Landfill Workers Reveal The Most Interesting Things They've Uncovered At The Dump
They say one man's trash is another man's treasure. Who better to comment on that idea than the people paid to collect trash?
Reddit user MortyBingle asked "Landfill workers: What's the most interesting thing you've seen dumped at the landfill, and have you kept anything that was worth keeping?"
Here are the stories from people who worked in recycling centers, landfills, dumps or just dumpster dove in their spare time.
My dad works in his local landfill and has for many years now. We affectionately refer to it as 'the mall' the amount of stuff he's brought home is staggering, including a small 2 person sailboat, vintage sewing machine, camera equipment and so much more. The best times he says are about once a year when an enraged soon to be ex husband or wife will drive up and dump all of their ex's possessions onto the heap. It's usually followed a day or two later by the other half of the relationship with the rest of the house's contents. The pickings of other peoples failed relationships are indeed rich.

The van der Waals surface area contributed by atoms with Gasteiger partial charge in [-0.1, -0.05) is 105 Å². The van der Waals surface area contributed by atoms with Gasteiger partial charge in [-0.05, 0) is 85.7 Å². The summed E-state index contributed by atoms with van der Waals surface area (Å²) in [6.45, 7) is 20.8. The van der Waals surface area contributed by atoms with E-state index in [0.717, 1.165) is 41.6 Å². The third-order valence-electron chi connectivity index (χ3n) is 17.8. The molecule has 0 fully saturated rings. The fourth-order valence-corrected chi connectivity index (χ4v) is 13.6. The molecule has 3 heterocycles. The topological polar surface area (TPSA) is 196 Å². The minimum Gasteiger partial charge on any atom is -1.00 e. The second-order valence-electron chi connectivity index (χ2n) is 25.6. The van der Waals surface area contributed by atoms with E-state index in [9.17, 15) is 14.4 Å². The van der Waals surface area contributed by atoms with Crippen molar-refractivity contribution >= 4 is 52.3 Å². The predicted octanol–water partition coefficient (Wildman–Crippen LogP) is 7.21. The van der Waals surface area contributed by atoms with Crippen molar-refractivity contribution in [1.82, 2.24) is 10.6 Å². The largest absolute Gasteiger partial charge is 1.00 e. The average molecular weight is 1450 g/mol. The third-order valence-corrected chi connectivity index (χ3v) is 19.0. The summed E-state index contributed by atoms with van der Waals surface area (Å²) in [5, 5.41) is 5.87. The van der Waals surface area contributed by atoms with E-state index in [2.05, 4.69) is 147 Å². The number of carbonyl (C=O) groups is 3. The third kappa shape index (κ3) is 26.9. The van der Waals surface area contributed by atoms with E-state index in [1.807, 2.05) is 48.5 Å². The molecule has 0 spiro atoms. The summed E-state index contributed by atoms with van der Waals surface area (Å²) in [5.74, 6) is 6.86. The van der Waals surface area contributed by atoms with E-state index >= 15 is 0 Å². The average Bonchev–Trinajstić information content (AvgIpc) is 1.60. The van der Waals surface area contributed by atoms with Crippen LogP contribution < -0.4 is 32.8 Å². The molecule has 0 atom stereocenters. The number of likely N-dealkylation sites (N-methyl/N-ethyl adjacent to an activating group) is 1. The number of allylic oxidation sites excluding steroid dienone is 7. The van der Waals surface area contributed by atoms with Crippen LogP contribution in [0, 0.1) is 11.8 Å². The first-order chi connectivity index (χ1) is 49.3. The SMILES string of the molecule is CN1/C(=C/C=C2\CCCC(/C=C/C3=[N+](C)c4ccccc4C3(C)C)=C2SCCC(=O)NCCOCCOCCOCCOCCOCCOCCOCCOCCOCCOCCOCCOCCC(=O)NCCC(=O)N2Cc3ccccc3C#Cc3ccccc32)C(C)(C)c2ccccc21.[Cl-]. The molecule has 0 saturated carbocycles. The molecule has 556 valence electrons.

My dad got around 40 pristine cabinets that were about 15 years old this way and is very happy about this.
I work in a plant that recycles most of Scotlands landfill WEEE waste (waste electronics) the working conditions are awful but the perks of the job are insane, I'm typing this on a computer made from bits I picked up at work, Core i7-6th Gen, R9-285, 24GB of ram, two SSD's all with an insane liquid cooling loop an AC wireless card and a corsair 1000W PSU, I have also picked up two 3rd gen Surface Pros with type covers, a 2013 21.5in iMac, two Apple TV's, numerous TV's, a MacBook Pro, two 3D-Printers, a CNC machine, and an X-Box One (with Controller), plus numerous other items over the seven years I have been working there, nearly all the items I have listed above didn't work initially, they needed simple work done to make them operational, Clean OS install etc, It's insane what people throw away but I'm not complaining.